Ford launched Sync -- its telematics joint venture with Microsoft -- four years ago, and promoted it heavily when it launched the Ford Fusion. A new report from Edmunds.com suggests the technology is becoming old school.
Sync allows voice-activation to smartphones and digital devices, but reviews have not been as strong for MyFord Touch and MyLincoln Touch, with Consumer Reports saying: "The touch-sensitive buttons are flawed at best, and the changeable displays could easily be far more distracting than a simpler interface."
Meanwhile, Kia -- which benefited when Microsoft's exclusivity deal with Ford expired -- now has its own system called Uvo, which Kia unveiled at the CES show in Vegas over a year ago and was scheduled to hit dealer showrooms by the end of the year, but is still not available.
GM's MyLink and Toyota's Entune -- which rolls out this spring -- updates its system software automatically via Toyota's dedicated telematics network Safety Connect, meaning that the owner doesn't have to fool with manual update protocols with his or her smartphone.
Edmunds.com points out what Sync did that was so game-changing: its platform introduced scalability by making the in-car part of the product a conduit for the owner's smartphone or digital device. "[Sync] both nailed the connectivity of portable devices to the automobile and solved the issue of obsolescence in electronic devices," says the report, which argues that based on take rates of the Sync system, it was a huge boon to Ford vehicle sales.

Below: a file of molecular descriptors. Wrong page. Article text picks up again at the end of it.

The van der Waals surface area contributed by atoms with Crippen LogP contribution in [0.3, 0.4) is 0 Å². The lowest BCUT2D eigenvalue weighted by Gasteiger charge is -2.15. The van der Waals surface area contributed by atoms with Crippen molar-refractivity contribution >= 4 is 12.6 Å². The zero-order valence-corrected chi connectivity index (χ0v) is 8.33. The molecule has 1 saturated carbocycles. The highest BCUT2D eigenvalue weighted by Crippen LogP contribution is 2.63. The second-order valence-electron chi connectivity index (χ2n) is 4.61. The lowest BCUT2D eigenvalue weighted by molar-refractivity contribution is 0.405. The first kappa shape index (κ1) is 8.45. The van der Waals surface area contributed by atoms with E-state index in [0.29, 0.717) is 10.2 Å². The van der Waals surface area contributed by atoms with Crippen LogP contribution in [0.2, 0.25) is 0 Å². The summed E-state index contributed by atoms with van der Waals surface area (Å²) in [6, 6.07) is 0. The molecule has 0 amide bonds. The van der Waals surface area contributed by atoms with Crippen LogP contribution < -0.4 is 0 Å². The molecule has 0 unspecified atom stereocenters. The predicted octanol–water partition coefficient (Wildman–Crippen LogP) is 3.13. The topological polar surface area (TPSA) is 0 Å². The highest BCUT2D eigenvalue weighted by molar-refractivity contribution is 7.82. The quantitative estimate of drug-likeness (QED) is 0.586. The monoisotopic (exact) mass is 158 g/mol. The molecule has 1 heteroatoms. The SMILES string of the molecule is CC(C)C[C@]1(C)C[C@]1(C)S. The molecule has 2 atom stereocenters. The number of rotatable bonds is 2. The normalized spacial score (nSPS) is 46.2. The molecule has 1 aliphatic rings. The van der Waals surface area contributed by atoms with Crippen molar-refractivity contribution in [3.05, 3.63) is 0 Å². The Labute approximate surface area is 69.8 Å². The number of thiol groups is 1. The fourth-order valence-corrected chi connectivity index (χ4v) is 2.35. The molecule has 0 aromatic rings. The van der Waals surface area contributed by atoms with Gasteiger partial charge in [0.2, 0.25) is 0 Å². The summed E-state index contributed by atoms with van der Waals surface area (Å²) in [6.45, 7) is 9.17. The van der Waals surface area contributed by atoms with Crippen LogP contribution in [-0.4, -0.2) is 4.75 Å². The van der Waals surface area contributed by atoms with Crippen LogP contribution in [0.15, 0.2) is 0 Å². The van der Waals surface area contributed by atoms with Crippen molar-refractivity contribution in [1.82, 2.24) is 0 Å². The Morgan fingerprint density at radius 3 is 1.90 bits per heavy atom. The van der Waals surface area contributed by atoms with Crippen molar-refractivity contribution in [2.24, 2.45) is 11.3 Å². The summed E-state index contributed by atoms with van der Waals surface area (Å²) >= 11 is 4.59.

But competitors have begun offering that same ability to tether a mobile device to the car's dedicated platform. Edmunds says Ford has also been criticized of late for usability and compatibility issues and the distracted-driver imbroglio. If others surpass Sync, that would be a major hit to Ford. "The industry is undergoing a sort of transformation with infotainment," comments Henry Bzeih, national manager of Kia's Connected Car program, who was quoted in the report. "And the dust needs to settle a bit. Some OEMs have leaped too far forward, and in the process things have backfired."
But Edmunds also points out that take rates for Sync are 94% in the 2011 Explorer, 83% in the Edge crossover and higher for Focus and Fusion.
Edmunds points out that Sync's ability to add apps is no longer unique and in some ways has been surpassed. Toyota's Entune includes a graphic interface where you can add apps. Sync has that as well for its AppLink program which is so far only on Fiesta. General Motors is using OnStar to do a hybrid system that it launched this month with a product called MyLink.